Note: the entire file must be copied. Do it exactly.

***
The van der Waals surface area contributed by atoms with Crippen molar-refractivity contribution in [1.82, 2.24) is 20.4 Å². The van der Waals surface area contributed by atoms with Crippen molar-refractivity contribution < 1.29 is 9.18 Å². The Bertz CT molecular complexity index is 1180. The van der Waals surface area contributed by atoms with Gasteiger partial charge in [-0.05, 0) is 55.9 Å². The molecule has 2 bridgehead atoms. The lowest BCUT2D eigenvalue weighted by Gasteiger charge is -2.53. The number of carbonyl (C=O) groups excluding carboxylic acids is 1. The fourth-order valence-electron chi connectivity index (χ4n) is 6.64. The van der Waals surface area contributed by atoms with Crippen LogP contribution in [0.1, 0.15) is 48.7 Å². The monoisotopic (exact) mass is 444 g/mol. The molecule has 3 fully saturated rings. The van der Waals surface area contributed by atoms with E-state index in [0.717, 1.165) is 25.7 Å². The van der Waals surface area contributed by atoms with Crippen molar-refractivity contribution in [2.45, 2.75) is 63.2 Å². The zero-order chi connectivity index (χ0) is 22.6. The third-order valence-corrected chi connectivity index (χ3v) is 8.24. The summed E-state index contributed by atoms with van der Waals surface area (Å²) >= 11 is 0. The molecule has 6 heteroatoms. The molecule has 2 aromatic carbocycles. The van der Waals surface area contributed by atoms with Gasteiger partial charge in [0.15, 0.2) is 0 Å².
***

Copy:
The van der Waals surface area contributed by atoms with Crippen molar-refractivity contribution in [1.82, 2.24) is 20.4 Å². The van der Waals surface area contributed by atoms with Crippen molar-refractivity contribution < 1.29 is 9.18 Å². The Bertz CT molecular complexity index is 1180. The van der Waals surface area contributed by atoms with Gasteiger partial charge in [-0.05, 0) is 55.9 Å². The molecule has 2 bridgehead atoms. The lowest BCUT2D eigenvalue weighted by Gasteiger charge is -2.53. The number of carbonyl (C=O) groups excluding carboxylic acids is 1. The fourth-order valence-electron chi connectivity index (χ4n) is 6.64. The van der Waals surface area contributed by atoms with Crippen LogP contribution in [0.1, 0.15) is 48.7 Å². The monoisotopic (exact) mass is 444 g/mol. The molecule has 3 fully saturated rings. The van der Waals surface area contributed by atoms with E-state index in [0.717, 1.165) is 25.7 Å². The van der Waals surface area contributed by atoms with Crippen molar-refractivity contribution in [2.45, 2.75) is 63.2 Å². The zero-order chi connectivity index (χ0) is 22.6. The third-order valence-corrected chi connectivity index (χ3v) is 8.24. The summed E-state index contributed by atoms with van der Waals surface area (Å²) >= 11 is 0. The molecule has 6 heteroatoms. The molecule has 2 aromatic carbocycles. The van der Waals surface area contributed by atoms with Gasteiger partial charge in [0.15, 0.2) is 0 Å².